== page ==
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Cryptologic Hall of Honor

The Cryptologic Hall of Honor was created in 1999 to pay special tribute to the pioneers and heroes who rendered distinguished service to American cryptology.

The standards are high for induction into this great hall. The individuals honored were innovators over their entire careers or made major contributions to the structure and processes of American cryptology. The men and women who have been inducted to the Cryptologic Hall of Honor are all greats in the once silent world of cryptology.

In the early days of America's cryptologic effort, many of the "giants" did both Signals Intelligence and Information Assurance. They made important contributions to both offensive and defensive cryptology. As such, they were among the first inducted into the Cryptologic Hall of Honor. 

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Lester K. Myers, 2020 Hall of Honor inductee
Lester K. Myers
By | Dec. 15, 2020
About Lester K. Myers, former NSA Senior Language Analyst, mentor, and 2020 Hall of Honor inductee.

Dr. Whitfield Diffie, 2020 Hall of Honor inductee
Dr. Whitfield Diffie
By | Dec. 15, 2020
About Dr. Whitfield Diffie, computer security pioneer and 2020 Hall of Honor inductee.

Barbara A. McNamara, 2020 Hall of Honor inductee
Barbara A. McNamara
By | Dec. 15, 2020
About Barbara A. McNamara, former NSA Executive Assistant to the Director, former NSA representative to the Department of Defense, former Deputy Director NSA, and 2020 Hall of Honor inductee.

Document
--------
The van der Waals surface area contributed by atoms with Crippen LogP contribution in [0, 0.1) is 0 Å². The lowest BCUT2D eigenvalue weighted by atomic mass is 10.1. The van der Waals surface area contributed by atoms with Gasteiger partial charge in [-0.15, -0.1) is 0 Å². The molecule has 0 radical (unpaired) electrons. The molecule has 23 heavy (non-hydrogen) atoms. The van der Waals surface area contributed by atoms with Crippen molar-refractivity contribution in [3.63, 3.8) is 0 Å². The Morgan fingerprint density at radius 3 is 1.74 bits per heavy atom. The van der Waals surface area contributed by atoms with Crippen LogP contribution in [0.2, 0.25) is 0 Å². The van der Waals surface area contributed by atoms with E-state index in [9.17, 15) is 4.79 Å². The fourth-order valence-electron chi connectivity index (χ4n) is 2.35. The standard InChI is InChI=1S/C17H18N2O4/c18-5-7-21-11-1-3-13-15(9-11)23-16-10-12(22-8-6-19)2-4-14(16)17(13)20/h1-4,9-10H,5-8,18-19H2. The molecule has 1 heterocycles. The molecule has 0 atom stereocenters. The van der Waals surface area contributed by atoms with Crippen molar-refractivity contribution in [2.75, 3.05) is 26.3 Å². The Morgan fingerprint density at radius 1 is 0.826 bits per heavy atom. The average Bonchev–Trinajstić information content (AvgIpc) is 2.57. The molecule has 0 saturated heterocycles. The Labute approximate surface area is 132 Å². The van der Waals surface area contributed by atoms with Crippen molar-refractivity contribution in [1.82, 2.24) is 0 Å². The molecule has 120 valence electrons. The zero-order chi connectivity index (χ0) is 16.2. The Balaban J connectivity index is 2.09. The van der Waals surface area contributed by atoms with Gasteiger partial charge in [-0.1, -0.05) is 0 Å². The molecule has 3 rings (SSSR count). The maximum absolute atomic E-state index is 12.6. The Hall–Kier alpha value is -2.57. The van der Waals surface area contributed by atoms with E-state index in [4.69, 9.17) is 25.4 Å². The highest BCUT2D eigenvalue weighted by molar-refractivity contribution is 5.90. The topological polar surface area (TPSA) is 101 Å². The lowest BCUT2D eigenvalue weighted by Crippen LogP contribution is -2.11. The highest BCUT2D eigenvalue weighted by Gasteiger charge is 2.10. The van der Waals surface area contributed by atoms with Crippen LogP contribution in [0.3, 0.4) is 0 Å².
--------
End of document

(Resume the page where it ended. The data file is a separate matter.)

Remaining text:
Dr. David Kahn, 2020 Hall of Honor inductee
Dr. David Kahn
By | Dec. 15, 2020
About Dr. David Kahn, Journalist, Author, former NSA Scholar-in-Residence, and 2020 Hall of Honor inductee.

George R. Cotter 2020 Hall of Honor inductee
George R. Cotter
By | Dec. 15, 2020
About George R. Cotter, former NSA Chief of Staff, NSA Chief Scientist, and 2020 Hall of Honor inductee.

Col Frank E. Herrelko, USAF

2017 Hall of Honor Inductee

Colonel Frank Herrelko reported to NSA in 1953 as Assistant Director for Communications Security, the predecessor to what is now known as Information Assurance. Although many of its concepts had long existed, communications security (COMSEC) was still relatively new as a broad national concern.

Colonel Herrelko negotiated with the military services and Intelligence Community officials to establish formal authorities for national COMSEC activities. The resultant agreement became a charter recognizing the Director of NSA as the national COMSEC leader. It also created consolidated COMSEC production, distribution, and accountability systems for the nation. This agreement remained in place for two decades, until changes in technology necessitated changes in the community's COMSEC structure.

Under Colonel Herrelko's leadership, crucial changes to the design and construction of COMSEC equipment were implemented to meet new requirements and new conditions of use.

After retiring from the Air Force in 1967, Frank Herrelko returned to NSA as a special assistant to the chief of Research and Development. He helped to upgrade R&D personnel policies and to institute high-level recognition for many kinds of achievement in the field, including blue collar work, which significantly boosted organizational morale.

Colonel Herrelko retired from NSA in 1975 and served as a consultant through 1980. His lasting legacy will be that of pro-active leadership that laid the foundation for what has evolved into NSA's information assurance mission.